Won’t your bees sting my family and me?

Bees only sting when they feel their food supply or children (brood) are in danger. If you and your family are going about your lives as usual the likelihood that the bees will threaten you this way is incredibly low.

Bees may be on the ground eating from clover or other ground cover flowers, but it’s unlikely they’ll sting a running child. Most kids move really fast, bees are relaxed and like quiet. Chances are, your kid playing will scare the bees into flying to safety long before they even think about stinging.

What if they swarm or chase me/my family around the yard?

Contrary to Hollywood portrayals, a bee swarm is not dangerous. When bees swarm, it’s because the hive is healthy and large. Indeed, a swarm is considered a sign of a strong colony that needs to split into two – which means around half of the bees need a new home.

The bees that leave the hive in a swarm to seek a new home are at their most docile. Typically, they have a “pit stop” on the way to their new home, as some worker bees go scouting for that new home. After a short period of time they will all set off and be gone. Patience is a virtue…

But I won’t be able to enjoy my porch/lawn now, with bees flying everywhere…

There will be a bee, or several, in your yard, but you are not going have a boatload of bees buzzing around your head or your food.

If you’re sitting outside enjoying a nice day, the bees won’t take any notice of you. In fact, there’s every chance they are there now and you just haven’t noticed.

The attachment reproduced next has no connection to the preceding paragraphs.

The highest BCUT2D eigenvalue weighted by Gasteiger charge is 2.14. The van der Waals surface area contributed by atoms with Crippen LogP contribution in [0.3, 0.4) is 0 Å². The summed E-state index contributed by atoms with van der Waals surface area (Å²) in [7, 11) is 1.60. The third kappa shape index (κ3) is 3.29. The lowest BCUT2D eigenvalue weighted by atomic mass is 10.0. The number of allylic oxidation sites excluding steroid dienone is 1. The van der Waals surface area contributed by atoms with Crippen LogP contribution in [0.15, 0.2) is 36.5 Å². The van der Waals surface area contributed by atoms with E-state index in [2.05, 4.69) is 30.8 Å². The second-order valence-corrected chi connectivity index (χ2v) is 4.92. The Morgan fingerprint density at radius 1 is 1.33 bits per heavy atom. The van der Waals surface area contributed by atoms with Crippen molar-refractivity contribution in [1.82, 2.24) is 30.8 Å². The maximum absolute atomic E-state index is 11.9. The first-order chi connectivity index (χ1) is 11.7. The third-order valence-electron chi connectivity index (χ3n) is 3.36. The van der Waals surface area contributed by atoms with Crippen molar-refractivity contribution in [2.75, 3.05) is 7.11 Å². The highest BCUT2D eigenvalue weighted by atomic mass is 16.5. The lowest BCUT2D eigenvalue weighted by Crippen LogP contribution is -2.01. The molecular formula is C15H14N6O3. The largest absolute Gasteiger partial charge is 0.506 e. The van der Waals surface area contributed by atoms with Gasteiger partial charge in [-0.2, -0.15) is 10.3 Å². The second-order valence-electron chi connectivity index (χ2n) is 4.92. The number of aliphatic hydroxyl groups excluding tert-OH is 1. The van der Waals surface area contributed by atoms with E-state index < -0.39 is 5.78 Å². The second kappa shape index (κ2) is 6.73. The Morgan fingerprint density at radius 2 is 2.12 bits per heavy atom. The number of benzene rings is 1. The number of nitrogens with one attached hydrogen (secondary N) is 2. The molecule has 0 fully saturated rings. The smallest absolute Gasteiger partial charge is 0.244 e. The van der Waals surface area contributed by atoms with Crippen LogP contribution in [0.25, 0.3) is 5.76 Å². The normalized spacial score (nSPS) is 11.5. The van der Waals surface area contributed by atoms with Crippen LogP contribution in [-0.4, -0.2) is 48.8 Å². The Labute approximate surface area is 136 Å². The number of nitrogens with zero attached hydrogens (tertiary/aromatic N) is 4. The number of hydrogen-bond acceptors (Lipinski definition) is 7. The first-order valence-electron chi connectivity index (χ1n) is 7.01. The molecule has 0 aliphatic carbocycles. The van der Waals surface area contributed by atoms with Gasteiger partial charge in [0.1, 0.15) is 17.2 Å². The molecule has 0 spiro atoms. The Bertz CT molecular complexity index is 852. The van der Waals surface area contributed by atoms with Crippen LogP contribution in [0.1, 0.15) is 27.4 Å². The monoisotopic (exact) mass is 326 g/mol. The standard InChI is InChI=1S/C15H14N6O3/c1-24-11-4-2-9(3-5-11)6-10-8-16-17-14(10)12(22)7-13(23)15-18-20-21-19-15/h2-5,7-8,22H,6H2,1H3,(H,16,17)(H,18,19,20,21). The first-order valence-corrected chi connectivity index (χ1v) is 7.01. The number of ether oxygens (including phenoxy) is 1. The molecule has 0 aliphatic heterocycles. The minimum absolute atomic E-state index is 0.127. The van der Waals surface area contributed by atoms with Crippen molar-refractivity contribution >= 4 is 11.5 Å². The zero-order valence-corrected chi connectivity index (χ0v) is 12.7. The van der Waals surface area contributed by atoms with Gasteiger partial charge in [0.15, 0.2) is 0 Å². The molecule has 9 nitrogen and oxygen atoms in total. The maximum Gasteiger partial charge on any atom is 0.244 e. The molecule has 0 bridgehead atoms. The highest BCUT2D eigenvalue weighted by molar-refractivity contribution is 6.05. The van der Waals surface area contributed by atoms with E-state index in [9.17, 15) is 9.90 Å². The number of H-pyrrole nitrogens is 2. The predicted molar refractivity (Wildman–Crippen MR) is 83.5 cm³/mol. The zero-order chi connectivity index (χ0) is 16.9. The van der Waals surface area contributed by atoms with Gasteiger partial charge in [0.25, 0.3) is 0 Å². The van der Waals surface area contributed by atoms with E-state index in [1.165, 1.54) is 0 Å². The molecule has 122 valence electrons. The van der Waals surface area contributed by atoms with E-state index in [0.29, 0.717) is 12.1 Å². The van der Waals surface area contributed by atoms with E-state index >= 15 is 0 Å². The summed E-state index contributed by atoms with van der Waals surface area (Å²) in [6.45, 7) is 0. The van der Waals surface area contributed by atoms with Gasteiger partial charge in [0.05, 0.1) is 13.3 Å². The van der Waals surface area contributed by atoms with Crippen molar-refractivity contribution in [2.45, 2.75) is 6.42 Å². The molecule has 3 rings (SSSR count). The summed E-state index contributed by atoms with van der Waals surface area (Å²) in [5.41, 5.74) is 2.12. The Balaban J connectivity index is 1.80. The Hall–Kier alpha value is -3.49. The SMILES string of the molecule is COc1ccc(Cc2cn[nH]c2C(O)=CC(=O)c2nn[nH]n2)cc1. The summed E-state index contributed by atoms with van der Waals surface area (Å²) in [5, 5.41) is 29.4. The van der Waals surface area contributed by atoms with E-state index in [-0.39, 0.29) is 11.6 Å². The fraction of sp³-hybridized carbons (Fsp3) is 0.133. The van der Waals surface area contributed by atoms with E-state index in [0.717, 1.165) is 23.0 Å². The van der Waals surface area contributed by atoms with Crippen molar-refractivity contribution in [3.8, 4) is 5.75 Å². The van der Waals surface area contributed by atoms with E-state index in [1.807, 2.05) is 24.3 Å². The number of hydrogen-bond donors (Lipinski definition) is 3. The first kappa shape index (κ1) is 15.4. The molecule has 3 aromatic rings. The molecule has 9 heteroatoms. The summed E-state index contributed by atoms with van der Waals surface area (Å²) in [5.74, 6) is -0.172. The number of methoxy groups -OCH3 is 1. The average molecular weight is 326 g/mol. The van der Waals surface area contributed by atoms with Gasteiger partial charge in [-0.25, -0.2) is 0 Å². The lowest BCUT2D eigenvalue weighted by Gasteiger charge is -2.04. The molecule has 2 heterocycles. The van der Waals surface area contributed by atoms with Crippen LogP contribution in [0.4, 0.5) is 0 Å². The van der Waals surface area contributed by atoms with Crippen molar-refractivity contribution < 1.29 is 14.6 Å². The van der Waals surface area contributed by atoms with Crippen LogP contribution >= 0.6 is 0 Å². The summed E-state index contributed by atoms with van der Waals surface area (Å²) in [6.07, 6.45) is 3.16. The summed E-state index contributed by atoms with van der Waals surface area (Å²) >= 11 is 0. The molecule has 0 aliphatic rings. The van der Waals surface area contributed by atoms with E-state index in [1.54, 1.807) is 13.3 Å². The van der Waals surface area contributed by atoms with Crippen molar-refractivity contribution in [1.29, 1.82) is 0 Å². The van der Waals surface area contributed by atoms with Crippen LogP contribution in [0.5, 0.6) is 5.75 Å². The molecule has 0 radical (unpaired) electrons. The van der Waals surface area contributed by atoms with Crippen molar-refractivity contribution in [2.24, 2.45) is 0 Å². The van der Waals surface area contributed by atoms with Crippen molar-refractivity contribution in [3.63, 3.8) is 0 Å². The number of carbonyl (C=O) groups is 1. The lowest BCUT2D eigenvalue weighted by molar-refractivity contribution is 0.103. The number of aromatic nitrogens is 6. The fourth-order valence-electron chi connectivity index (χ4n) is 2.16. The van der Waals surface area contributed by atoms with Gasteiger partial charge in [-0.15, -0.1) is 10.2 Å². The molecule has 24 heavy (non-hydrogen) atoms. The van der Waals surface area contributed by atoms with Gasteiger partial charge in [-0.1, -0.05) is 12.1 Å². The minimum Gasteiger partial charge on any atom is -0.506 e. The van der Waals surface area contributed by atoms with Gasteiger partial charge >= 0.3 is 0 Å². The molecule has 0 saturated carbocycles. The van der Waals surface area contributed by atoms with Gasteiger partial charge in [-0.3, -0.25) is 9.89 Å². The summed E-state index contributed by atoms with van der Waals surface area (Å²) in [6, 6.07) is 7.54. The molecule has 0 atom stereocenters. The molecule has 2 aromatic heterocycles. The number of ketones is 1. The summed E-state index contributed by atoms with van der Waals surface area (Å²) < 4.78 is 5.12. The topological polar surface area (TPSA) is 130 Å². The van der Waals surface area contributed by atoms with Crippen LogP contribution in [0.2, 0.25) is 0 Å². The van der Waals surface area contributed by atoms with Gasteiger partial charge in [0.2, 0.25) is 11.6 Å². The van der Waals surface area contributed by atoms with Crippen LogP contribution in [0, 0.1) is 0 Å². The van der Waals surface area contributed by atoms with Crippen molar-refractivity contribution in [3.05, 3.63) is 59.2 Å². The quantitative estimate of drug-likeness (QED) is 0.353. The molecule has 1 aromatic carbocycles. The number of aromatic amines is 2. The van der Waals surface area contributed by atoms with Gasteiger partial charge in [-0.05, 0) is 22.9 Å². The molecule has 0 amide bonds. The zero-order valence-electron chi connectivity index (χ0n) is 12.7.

How will this impact my garden?

Bees will be awesome for the productivity of your garden. Yes, they may be out in it while you are but, as above, the likelihood of being stung is very low. Indeed, it’s really no greater than it is now. The chances are bees already live in the area. If you’re not chased out of your garden now, there’s no reason that will change.

Bees go after the riches found in flowers, not you.​

But I’m allergic to bee stings and the bees in your yard will come after me.

If you’re among the 2% of the population with an anaphylactic allergy, your doctor will have already prescribed an epi-pen. In general, bee stings will hurt and itch for a while. The bees in your yard are no more likely to hunt you down and sting you than the bees already in the area.

I just don’t like the idea. Bees scare me. I don’t want them in your yard.

Hollywood has sure done a great job presenting bees has scary, mean, dangerous things. But they’re really not.

Bees provide us with the majority of our food and – unless they’re feeling threatened -won’t sting. They die when they sting, so the motivation to do so must be very high. Bees may be scary at first, but you’ll see – they’re actually very relaxing.

No. Just no. There’s too many objections to list, but I just don’t want bees that close to my home.

I understand why you feel that. There’s a lot that’s simply misunderstood about bees, but have you considered the positives they can bring to you and the community?

Bees are great for our the environment and our food supply. They also help flowers for miles around. Delve a little more, open your mind to their benefits and keep your concerns in perspective – the positives generally outweigh the negatives by a long, long way!

If you have kids, then bees and their story offer one of the most amazing science lessons you could ever wish to hear. 60,000 bees​, collaborating in a colony, all to support a queen who lays thousands of eggs per day, in a beehive that could produce hundreds of pounds of honey? It’s an incredible story – consider letting your kids enjoy and embrace this.

And if your neighbor keeps bees and is of a thoughtful ​disposition, you may have a jar of the most wonderful honey you have ever tasted in your future!

OK, OK! Point made. But I want to learn more. Where can I do that?

Start at http://37.60.225.198/~perfe857 – lots of great information there (though we are biased!). And here are some additional resources to help you learn more about bees. In particular, if you are looking for a good intro to beekeeping, check out our detailed article The PerfectBee Introduction to Learning About Beekeeping.

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